Chocolate and Moisture

Appears in
On Food and Cooking

By Harold McGee

Published 2004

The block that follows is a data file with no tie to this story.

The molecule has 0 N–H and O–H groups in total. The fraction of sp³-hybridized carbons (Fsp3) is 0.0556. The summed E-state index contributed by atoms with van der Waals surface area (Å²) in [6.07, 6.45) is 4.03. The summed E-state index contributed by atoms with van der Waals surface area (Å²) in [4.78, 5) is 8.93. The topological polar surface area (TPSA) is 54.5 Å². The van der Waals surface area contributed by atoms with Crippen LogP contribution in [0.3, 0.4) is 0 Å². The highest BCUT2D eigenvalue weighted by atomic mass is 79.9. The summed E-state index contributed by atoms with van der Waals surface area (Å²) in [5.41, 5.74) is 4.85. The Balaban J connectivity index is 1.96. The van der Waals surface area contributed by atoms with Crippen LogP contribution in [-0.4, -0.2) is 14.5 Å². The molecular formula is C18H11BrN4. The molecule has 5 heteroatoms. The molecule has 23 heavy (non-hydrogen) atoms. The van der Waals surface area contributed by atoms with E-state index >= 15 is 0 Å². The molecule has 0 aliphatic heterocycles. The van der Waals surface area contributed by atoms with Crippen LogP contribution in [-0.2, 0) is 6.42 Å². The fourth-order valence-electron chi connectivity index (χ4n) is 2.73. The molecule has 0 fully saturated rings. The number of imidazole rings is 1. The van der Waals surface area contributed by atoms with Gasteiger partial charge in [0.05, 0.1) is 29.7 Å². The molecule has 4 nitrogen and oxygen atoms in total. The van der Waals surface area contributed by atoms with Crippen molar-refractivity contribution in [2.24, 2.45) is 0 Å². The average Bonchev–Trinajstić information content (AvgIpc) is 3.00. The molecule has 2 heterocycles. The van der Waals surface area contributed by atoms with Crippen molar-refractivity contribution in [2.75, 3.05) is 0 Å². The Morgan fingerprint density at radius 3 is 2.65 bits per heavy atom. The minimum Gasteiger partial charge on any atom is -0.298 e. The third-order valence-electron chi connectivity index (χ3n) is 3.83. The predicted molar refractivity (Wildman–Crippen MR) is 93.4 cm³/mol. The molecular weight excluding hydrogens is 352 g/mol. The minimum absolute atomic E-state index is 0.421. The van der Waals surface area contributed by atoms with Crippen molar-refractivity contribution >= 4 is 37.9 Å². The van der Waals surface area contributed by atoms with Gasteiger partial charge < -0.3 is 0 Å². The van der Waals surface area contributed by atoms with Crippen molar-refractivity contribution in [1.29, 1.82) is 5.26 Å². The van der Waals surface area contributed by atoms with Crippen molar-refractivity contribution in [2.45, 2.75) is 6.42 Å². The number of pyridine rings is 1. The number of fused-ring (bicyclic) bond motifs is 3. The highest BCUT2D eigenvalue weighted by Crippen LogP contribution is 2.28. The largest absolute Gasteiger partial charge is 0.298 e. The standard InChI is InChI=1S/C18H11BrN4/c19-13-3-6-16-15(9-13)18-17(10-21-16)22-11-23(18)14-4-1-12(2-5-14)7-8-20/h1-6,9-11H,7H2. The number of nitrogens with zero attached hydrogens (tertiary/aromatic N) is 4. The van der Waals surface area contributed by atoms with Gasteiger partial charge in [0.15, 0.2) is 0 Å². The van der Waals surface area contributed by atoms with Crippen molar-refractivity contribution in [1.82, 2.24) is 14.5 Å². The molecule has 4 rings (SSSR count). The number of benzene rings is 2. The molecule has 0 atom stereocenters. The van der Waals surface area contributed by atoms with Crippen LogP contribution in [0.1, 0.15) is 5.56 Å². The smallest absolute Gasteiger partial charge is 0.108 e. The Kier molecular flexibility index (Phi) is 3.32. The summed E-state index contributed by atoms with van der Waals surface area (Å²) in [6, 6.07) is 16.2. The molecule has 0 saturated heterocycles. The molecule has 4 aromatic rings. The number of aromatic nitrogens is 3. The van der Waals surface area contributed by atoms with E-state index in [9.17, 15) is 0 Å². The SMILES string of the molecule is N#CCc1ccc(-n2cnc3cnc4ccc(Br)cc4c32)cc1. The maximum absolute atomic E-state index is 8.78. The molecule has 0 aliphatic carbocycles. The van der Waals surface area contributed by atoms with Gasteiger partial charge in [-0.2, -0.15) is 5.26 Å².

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The one vulnerable aspect of chocolate is its extreme dryness, and the vast number of tiny sugar and cacao particles whose surfaces attract moisture. If a small amount of water is stirred into molten chocolate, the chocolate will seize up into stiff paste. It seems perverse that adding liquid to a liquid produces a solid: but the small amount of water acts as a kind of glue, wetting the many millions of sugar and cocoa particles just enough to make patches of syrup that stick the particles together and separate them from the liquid cocoa butter. It’s important, then, either to keep chocolate completely dry, or to add enough liquid to dissolve the sugar into a syrup, not just wet it. It’s therefore best to add solid chocolate to hot liquid ingredients, or pour the hot liquid all at once onto the chocolate, rather than add the liquid gradually to molten chocolate. Seized chocolate can be salvaged by adding more warm liquid until the paste turns into a thick fluid.